By Peter Mastrantuono
The coronavirus pandemic has upended how we think about historical stock market behavior, but with an important presidential election coming up in November it may still serve a useful purpose to examine how the stock market has responded to the presidential election cycle.
The Historical Record
While the key long-term drivers of stock valuation are economic growth and company earnings, markets may often react to a number of other factors, such as government policies, taxation and investor emotions.
The influence of the presidential election cycle is not only about who is elected president, but also whether the majority party elected to the House and Senate is the President-elect’s party or the opposition party. These different scenarios have the potential for meaningful differences in subsequent government policies that can affect economic growth and company earnings.
One analysis of the presidential election cycle by Fidelity, a global financial services company, found that:
- U.S. stock market performance is correlated with the presidential election cycle.
- The first two years of a presidential term generally have below-average returns, while the last two years have above-average returns.
- Stock market performance has, on average, been better when a Republican president (+49%) is elected or there is a Republican sweep of the White House and Congress (+48%). Comparatively, a Democratic president (+46%) and Democratic sweep (+41%) is less rewarding.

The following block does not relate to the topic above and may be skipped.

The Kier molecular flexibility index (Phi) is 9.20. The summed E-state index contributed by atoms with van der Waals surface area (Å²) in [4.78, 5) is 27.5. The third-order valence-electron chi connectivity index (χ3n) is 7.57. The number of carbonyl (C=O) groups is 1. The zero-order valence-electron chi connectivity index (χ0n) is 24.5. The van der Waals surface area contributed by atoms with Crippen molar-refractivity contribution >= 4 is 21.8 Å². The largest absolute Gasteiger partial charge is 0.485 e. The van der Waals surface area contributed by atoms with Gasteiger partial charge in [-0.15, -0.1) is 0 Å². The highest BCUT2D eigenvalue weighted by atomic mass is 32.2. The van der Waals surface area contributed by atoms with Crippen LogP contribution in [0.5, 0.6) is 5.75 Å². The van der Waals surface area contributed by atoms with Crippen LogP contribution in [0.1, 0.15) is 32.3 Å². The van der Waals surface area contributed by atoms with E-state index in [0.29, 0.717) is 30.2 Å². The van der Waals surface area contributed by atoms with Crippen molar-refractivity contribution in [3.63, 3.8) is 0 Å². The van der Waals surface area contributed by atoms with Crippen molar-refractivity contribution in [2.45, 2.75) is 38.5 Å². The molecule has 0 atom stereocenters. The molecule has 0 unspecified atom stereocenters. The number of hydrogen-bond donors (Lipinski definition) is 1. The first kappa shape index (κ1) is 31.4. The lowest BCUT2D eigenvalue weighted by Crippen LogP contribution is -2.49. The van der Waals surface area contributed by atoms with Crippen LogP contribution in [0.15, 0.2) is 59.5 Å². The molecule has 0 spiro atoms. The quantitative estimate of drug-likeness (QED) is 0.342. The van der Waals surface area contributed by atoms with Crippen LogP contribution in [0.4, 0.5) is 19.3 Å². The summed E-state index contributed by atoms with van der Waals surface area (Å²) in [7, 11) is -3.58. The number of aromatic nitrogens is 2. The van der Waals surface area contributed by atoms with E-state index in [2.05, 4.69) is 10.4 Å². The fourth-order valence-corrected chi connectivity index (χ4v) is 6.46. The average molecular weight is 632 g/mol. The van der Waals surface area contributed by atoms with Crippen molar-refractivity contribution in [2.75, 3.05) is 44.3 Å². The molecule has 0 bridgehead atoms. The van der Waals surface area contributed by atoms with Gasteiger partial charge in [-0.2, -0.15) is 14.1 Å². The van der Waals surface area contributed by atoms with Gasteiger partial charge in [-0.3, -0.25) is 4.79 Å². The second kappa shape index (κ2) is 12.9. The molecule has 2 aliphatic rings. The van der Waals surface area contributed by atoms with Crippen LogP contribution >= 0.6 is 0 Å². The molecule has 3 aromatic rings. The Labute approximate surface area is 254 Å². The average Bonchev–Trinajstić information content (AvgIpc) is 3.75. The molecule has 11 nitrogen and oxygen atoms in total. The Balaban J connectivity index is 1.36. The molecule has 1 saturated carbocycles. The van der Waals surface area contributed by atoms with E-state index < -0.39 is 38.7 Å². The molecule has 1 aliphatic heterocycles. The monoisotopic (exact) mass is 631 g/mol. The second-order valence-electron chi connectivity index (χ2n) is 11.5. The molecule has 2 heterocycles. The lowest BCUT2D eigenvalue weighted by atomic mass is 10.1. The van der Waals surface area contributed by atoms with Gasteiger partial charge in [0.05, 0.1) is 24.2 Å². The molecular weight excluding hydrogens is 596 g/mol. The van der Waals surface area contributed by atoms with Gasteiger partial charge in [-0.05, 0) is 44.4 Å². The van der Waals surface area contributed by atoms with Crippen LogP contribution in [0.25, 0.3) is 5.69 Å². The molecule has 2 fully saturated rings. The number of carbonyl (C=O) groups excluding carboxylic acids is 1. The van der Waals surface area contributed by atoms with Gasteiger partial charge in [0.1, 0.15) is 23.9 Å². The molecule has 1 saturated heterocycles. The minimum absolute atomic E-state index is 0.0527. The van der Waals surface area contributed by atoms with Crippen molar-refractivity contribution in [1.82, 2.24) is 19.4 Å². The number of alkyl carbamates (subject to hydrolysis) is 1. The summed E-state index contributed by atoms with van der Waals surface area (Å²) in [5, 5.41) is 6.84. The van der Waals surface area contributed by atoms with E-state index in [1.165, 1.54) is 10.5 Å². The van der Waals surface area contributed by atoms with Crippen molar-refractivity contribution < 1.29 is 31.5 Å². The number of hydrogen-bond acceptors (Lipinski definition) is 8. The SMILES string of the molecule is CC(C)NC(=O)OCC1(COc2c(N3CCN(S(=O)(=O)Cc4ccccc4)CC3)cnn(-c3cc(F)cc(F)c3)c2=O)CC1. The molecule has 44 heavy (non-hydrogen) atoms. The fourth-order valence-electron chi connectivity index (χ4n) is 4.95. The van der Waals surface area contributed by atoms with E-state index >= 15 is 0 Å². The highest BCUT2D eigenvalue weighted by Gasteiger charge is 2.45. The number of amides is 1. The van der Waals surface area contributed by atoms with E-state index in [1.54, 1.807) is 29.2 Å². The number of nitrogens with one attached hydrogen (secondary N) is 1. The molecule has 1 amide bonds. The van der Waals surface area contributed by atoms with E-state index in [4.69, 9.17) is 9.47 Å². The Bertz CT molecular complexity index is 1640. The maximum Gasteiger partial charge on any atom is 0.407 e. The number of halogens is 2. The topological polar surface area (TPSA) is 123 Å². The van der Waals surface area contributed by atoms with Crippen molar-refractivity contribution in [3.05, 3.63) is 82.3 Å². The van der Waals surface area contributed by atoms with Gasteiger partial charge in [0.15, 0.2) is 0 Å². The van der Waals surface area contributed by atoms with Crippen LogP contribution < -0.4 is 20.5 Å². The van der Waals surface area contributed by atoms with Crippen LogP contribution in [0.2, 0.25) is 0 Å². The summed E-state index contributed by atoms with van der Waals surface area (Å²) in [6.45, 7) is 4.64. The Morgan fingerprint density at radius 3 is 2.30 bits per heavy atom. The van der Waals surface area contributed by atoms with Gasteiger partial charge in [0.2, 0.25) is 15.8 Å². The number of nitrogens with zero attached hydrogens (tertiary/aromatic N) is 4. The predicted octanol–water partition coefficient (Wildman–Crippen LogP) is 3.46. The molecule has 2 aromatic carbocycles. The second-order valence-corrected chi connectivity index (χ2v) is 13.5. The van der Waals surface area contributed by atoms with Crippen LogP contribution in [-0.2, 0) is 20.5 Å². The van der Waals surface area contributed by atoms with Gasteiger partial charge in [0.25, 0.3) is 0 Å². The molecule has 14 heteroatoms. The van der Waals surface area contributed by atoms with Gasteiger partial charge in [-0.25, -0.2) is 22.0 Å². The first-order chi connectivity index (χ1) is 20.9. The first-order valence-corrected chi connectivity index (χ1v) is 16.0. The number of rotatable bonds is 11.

- Divided government produces below-average returns relative to the average market return of 47%, with a Republican president and one or both legislative branches controlled by Democrats performing the worst with an average gain of just 38%.
Fidelity’s research also points to some sharp short-term differences between the political parties, though over the longer term these return differences narrow considerably. For instance:
- Over a two-year period following the election of a Republican president, the stock market does much better (+8.3% average annual return) than when a Democrat wins (+5.8%). However, over the next two years the full-term four-year average annual return converges (8.6% return for Republican presidents versus 8.8% for all presidents).
While Fidelity’s analysis examined the markets and elections dating back to 1789 (yes, there was a stock market back then), Glenmede Investment Management, an independent asset manager, studied this relationship over the period 1928-2016.
Glenmede looked at the performance of a hypothetical $1,000 investment from the start of the election year through three years of a presidential term, comparing it to non-election year cycles of similar duration. It concluded that the presidential election cycle had no impact on returns.
Their analysis also indicated a slight advantage of a Democratic president to equity returns, though based on the overall standard deviation of returns, the level of variability outweighed this small difference, suggesting that the election of a particular party had no discernible impact on stock market performance.
There is an ebb and flow to stock prices that may be correlated to elections, but it may have limited application to portfolio decision-making. For determining when asset class holdings can be added to or trimmed, investors may be better off seeking the insight of an experienced financial advisor rather than relying on a historical correlation that may be irrelevant within the context of prevailing market conditions.
Peter Mastrantuono is a contributing writer to MyPerfectFinancialAdvisor, the premier matchmaker between investors and advisors. Peter worked for over 30 years in the wealth management industry, focusing on retirement planning, investing, asset allocation and financial planning.